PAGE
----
Proposition S on the November 6 general election ballot in Detroit asks for voter approval of an 10-year, 18-mill, $80 million reauthorization, which is approximately 21-percent of the annual operating budget for Detroit Public Schools.
I’m not convinced that the education delivery system will show dramatic improvement with its passage. But I have no doubt that the children will suffer immensely if voters shoot the millage request down.
DPS Emergency Financial Manager Roy Roberts has been at the helm for about 16 months. That should be sufficient time to reform even a system mired in mediocrity and rife with dissension. Seizing control of the district’s chronic financial crisis has been at the top of Roberts’ agenda. Academic achievement, though, has taken a back seat.
Students have enormous gaps in the core subjects of math, science, history, geography and English. More than half are ranked at or near the bottom of performance, making them poorly prepared for the world of work. Absenteeism and dropout rates are atrocious.
It won’t be easy getting students eager to use their minds to challenge, to question to probe and discover. Making test scores soar and dropout rates plummet will be a major accomplishment. But there is power in a dream of excellence.
For that, Roberts needs a bold but realistic long-range set of objectives and a resolve to be their constant advocate. He must be able to look beyond the district’s weaknesses to see that all kids can do wonderful things through hard work and support.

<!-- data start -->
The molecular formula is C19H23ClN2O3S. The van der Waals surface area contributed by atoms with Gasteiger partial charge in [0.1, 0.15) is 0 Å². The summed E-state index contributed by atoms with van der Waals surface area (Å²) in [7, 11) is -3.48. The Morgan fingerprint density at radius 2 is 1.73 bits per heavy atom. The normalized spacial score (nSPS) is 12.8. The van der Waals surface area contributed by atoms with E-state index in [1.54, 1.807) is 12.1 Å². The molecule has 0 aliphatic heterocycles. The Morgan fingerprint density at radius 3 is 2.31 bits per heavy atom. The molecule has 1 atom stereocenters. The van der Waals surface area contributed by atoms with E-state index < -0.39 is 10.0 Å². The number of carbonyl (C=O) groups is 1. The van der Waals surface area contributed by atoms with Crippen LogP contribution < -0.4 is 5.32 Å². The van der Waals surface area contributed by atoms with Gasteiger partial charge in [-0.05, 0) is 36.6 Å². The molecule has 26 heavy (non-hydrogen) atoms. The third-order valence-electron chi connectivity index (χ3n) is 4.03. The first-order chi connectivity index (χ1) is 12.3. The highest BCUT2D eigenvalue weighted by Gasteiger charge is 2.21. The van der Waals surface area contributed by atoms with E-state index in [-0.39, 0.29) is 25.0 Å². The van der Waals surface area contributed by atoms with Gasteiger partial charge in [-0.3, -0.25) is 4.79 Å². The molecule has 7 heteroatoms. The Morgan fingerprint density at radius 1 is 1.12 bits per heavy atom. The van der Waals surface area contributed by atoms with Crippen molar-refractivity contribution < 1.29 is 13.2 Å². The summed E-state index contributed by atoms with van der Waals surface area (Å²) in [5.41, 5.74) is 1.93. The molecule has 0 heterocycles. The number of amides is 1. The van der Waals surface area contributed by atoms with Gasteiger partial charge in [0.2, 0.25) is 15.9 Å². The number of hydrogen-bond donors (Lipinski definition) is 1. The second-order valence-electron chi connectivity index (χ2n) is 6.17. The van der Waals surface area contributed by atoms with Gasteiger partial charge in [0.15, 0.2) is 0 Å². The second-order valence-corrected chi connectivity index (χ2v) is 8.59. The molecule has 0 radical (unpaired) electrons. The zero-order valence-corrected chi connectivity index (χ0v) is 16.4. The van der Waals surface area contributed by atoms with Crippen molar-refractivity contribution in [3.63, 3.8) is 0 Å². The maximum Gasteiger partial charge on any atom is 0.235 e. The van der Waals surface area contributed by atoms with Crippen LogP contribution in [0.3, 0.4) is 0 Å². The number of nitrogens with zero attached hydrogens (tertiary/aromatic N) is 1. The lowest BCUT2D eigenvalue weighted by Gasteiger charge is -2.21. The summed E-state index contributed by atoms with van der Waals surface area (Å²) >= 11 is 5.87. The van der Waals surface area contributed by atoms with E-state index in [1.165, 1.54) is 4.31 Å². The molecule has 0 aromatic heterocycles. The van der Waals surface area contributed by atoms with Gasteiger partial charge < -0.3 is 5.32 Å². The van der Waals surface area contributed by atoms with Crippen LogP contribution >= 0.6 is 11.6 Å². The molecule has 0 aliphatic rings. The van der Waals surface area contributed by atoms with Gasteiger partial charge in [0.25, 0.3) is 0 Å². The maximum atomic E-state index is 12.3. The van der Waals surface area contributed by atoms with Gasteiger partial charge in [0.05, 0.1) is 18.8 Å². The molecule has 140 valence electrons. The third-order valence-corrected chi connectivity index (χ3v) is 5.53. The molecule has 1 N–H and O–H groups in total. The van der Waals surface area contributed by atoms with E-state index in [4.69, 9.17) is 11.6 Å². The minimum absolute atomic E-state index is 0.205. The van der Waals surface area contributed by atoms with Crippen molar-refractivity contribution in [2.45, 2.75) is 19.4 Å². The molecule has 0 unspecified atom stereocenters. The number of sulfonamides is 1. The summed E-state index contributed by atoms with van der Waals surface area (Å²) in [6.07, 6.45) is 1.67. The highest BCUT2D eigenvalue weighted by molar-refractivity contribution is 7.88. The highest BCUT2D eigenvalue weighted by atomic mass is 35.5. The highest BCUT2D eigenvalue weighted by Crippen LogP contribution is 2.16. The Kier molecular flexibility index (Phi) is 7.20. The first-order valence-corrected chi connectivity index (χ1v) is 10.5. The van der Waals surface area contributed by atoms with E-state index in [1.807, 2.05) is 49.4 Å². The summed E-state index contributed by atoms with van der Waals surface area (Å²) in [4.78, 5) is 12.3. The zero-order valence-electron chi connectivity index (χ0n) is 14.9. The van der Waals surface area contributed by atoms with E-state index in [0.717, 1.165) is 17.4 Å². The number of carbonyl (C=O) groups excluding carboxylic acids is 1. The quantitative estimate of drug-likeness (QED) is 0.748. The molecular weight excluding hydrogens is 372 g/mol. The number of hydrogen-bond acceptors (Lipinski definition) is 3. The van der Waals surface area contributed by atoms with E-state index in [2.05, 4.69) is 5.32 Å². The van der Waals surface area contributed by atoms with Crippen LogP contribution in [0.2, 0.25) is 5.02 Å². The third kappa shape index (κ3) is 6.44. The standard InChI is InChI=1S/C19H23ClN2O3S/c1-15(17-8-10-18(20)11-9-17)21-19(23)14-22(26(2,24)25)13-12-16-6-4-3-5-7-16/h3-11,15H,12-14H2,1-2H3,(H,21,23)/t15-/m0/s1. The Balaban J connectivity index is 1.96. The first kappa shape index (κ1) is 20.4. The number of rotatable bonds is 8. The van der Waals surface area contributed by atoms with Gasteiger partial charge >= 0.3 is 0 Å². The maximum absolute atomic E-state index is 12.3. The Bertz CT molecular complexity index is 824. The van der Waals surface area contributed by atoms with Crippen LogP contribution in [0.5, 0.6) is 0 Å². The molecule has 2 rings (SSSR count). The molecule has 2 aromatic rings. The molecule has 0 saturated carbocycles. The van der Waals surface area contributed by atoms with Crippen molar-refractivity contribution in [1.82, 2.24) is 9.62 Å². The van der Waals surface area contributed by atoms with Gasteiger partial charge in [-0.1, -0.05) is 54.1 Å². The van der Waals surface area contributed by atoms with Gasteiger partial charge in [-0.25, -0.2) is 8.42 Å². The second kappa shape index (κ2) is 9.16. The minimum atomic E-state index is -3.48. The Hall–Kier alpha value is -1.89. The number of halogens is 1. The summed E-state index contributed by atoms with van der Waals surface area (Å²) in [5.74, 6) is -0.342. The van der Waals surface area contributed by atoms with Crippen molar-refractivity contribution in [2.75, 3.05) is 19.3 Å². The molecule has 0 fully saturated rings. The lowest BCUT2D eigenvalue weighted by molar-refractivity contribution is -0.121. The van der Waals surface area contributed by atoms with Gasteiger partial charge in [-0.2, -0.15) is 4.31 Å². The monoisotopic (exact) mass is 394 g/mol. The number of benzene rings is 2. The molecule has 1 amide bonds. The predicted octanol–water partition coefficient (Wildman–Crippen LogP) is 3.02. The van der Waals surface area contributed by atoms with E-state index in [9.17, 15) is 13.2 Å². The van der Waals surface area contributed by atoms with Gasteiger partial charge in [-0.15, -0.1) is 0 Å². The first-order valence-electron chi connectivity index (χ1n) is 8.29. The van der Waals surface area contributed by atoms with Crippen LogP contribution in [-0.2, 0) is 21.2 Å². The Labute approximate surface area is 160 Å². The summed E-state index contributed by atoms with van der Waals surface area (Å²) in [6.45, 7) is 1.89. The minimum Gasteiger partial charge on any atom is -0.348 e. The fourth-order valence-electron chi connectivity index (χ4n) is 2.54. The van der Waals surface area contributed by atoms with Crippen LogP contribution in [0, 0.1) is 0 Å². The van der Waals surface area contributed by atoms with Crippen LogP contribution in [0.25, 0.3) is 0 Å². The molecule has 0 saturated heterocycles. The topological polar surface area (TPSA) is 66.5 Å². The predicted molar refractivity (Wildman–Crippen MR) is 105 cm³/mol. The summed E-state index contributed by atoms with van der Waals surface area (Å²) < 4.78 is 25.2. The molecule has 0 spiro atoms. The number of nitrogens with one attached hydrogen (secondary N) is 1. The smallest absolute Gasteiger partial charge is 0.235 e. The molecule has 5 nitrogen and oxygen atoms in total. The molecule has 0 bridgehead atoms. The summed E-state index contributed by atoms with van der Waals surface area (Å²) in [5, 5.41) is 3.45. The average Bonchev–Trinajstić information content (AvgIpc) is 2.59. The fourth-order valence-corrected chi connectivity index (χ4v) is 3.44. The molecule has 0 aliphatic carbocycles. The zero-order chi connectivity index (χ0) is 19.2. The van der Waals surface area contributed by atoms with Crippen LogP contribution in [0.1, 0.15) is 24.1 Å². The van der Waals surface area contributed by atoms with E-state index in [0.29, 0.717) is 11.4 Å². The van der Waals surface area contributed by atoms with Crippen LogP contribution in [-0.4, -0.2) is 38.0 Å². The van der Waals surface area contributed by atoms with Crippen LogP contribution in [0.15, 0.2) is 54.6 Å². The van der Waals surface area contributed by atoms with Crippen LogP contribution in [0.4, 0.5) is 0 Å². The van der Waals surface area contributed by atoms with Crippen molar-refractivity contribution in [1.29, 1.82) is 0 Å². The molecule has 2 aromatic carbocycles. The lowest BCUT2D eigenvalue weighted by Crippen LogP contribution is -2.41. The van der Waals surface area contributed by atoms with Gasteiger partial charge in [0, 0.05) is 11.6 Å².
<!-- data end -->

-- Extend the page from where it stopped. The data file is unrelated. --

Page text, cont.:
If the idea is to save children now, more schools of choice and charter public schools — fully empowered and accountable — would begin to separate the control of resources, investments and returns from the failed central bureaucracy. If the goal is a world-class school system, Roberts must aim for performance standards that challenge educators to keep pace in a high-technology age.
Teachers also need a spirit of enthusiasm that infuses the system with a sense of the possible and the freedom to take risks. To ask that they have high expectations for every child is to ask them to believe that every child can learn, each one has potential, each can be empowered by knowledge and everyone counts. But more than a well-articulated education philosophy, the vision must become the mantra in every classroom and every school and shared by the community.
I still believe that most Detroiters are no different from other parents who want higher, not lower standards of achievement. That’s not to say they expect miracles. But an entire community has pinned its hopes on Roberts’ success. As the single most powerful transmitter of the values of learning, his success is the city’s success.
Unfortunately Roy Roberts isn’t there yet.
The district remains adrift and out of control. There’s interference from a school board more adept at obstructionism than creative action. Attempts by some board members to sabotage reform should be viewed as a recklessly, unforgivable disservice to the students they are committed to serve.
The infighting also makes it difficult for some parents to justify another large and long-term financial commitment. So unless the emergency manager and the recalcitrant board show more unity toward common goals, the academic and financial deficiencies will exacerbate student suffering and compel parents to look elsewhere for the elusive dream of excellence.
But this isn’t about Roy Roberts.
Despite many DPS shortcomings, Proposal S looms as a critical reinvestment in education-deprived children. With passage of this millage, and conscientious oversight by a vigilant community, the troubled school system has a chance to rise from the depths of despair to its potential. Without it, all is lost.